I have to use Maven as a build tool for my existing project. I need help in understanding that, i have limitation that i cannot modify the structure of project to what maven provides.
What all i have read till now it says that i have to move my source files to Maven structure and then can write my POM file. Is this a limitation of Maven or i can write my POM file with existing structure?
Resist the urge to bend Maven to your will. Even though you can redefine where things are located, not all plugins will recognize the new locations. Besides, one of the perks of Maven is that every project looks the same and is built the same way. Well, at least until you get into very complex projects that invoke a lot of specialty plugins, but even then you can define project types and every project of that type can look the same. My recommendation is to reformat the project, possibly breaking it up into multiple projects, to fit the Maven best practices. I spent the last half of last year doing this for a dozen projects, which turned into about 20 projects by the time I got done. But everyone is happier with the results than what we they before (it was pretty much managed chaos).
If you are still set on breaking Maven, you will have to pay close attention to the properties available for every plugin goal. You will also have to know the pom.xml structure inside and out. Between the pom.xml settings and the plugin properties, you should be able to relocate almost anything. I highly recommend that you do not attempt this until you are very familiar with how Maven works and have spent some time building things the maven way. If you are new to Maven, don't even think about trying it.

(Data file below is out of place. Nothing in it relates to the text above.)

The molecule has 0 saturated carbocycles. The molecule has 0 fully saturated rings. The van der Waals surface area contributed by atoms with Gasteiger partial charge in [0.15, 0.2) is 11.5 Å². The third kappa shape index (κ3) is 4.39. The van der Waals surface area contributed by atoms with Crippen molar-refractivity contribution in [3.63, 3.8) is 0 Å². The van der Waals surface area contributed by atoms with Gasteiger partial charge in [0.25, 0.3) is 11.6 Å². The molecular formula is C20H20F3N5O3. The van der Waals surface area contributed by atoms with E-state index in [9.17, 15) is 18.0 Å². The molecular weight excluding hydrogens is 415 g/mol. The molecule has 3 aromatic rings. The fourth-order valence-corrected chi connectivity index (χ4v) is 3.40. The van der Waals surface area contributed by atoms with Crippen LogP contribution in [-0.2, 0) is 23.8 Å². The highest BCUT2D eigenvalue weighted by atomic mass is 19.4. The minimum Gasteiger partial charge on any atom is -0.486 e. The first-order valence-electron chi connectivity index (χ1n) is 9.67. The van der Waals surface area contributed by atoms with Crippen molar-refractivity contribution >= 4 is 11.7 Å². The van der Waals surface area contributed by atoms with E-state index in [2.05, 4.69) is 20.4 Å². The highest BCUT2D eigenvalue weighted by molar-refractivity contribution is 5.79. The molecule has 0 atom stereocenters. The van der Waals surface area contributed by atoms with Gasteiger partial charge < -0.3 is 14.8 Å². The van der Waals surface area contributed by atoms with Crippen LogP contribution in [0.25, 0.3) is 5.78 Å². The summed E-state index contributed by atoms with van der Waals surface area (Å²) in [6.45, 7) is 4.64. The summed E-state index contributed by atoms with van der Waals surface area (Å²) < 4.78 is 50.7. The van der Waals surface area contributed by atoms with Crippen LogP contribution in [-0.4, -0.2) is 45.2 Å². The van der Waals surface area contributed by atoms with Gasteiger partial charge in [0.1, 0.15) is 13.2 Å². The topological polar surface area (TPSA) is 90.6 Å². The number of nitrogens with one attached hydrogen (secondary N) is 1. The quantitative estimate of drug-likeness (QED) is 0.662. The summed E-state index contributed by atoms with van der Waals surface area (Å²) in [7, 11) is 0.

Probably Maven's 2 biggest strengths are that it automatically downloads dependencies and that it standardizes project structure, and you have apparently been commanded to discard one of those primary strengths.
As Peter has pointed out, attempting to force a non-Maven structure on Maven is tedious, difficult and error-prone. In business terms, it's expensive. Expensive to set up, expensive to maintain, and the project itself is more expensive to use, since unlike "real" Maven projects, you won't be able to just hand it to anyone anywhere and expect them to be able to instantly know where all the pieces are.
Although I'm not the biggest fan in the world of how Maven lays things out, it does work and it works well. And even if someday Maven goes away, the project organization still works.
Customer surveys are for companies who didn't pay proper attention to begin with.